SIRIM is a familiar name to Malaysians. The Sirim name is often associated with motorcycle helmets.
Helmets, without that Sirim mark of quality, have difficulty gaining consumer acceptance.
That quality has always been the hallmark of the Sirim brand, not just helmets, but a whole range of consumer products which demand safety in their use.
Many may not be aware that Sirim has also made contributions to the country beyond certifying quality especially towards modernizing manufacturing among the small- and medium-scale enterprises (SMEs).
Though not quite as well publicized as the helmet story, there is no doubt that Sirim has made impressive contributions to the advancement of the manufacturing technology in the country.
The research and development (R&D) in manufacturing is actively pursued in Sirim.
In the excitement over Industrial Revolution 4.0 (IR4.0) technologies, Sirim is again tasked by the International Trade and Industry Ministry to carry the flag of delivering the IR4.0 blueprint together with the other SME agencies under the ministry.
Few would disagree that disruptive technologies such as Artificial Intelligence, Internet of Things and Big Data are changing the face of the manufacturing industry in the world.
In line with "Industry4WRD: National Policy on Industry 4.0", Malaysia aims to make smart manufacturing the way to advance the productivity aspirations of the sector and move the industry into high technology mode.
According to Sirim president and chief executive officer Datuk Dr Ahmad Sabirin Arshad: "Sirim is a key driver of Malaysia's IR4.0 agenda. We are tasked by the government to assess SMEs' readiness to adopt IR4.0 technologies.
"Sirim also develops homegrown solutions to increase productivity and competitiveness of businesses, thus helping them enhance digital capacities and integrate smart manufacturing models, such as enterprise resource planning, intelligent facility management, shop floor automation and compliance."
Sirim is an ardent practitioner of international collaboration. Countries like Japan, South Korea and many more invest in international partnerships to further their interests in technology advancement and acquisition.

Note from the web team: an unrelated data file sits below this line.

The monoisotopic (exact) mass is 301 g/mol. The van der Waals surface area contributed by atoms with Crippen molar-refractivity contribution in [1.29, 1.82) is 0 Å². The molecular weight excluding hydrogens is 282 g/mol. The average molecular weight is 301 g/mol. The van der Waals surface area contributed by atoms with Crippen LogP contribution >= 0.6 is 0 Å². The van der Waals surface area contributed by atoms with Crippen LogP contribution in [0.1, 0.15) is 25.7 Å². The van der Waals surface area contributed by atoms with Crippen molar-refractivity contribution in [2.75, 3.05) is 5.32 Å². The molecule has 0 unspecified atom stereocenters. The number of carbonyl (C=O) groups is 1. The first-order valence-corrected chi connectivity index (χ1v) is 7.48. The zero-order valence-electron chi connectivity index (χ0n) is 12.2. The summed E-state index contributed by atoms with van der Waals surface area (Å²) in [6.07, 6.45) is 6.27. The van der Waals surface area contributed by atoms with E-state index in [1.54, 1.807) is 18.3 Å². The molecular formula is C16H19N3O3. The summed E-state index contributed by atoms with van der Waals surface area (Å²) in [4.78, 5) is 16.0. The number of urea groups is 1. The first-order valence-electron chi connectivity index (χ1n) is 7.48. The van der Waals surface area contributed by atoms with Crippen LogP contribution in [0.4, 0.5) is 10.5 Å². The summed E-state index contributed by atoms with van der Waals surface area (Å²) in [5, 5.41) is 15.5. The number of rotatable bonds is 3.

The Sirim president further explains: "We do so through the Sirim Fraunhofer Program, a strategic collaboration between Sirim and Germany's Fraunhofer Institute, aimed at accelerating technology adoption among local SMEs.
"Sirim conducts comprehensive audits on the company's production, labor, management and technology capabilities.
"Our intervention is in the form of technical advisory, Innovation Accelerator programs, the introduction of integrated processes driven by real-time data management, and development of standards and best practices.
"This is in line with the national agenda under the 12th Malaysia Plan to accelerate the digitalization of micro enterprises and SMEs".
He also reveals that in under five years (2016-2021), 1,898 companies across all industries have benefited from this program, resulting in SMEs involved enjoying a 60 per cent increase in production capacity and 40 per cent hike in sales.
Few would dispute that the nation's journey to embrace IR4.0 is far from over. We are making headway, but more needs to be done. Now, it is premature to hold back the initiatives to collaborate, not just internationally but also locally.
Under the 12MP, the government has rightly gone ahead to formalize the setting up of the Research Management Unit, under the Economic Planning Unit.
The idea is to consolidate the R&D undertakings in the country so that the focus is on the high-impact researches, which will benefit the country.
Formerly proposed as the Research Management Agency, the concept is not much different from the models of R&D collaboration practiced in many technologically advanced countries.
In Germany, the Fraunhofer model of R&D management is synonymous with the technological successes in the European Union. Sirim has obviously chosen the right partner to bring such R&D culture to the organization.
With IR4.0, global manufacturing is witnessing a transformative change. The digitalization technologies under the IR4.0 umbrella forms the main driver.
The government has established the right governance infrastructure, including blueprints and institutional restructuring, to accelerate the change.
Sirim, as the nation's custodian of manufacturing R&D, is the right entity to coordinate the country's implementation of IR4.0. With the right strategy, and support, there is no reason why Sirim cannot make manufacturing smarter in the country.
The writer is a professor at the Tan Sri Omar Centre for STI Policy, UCSI University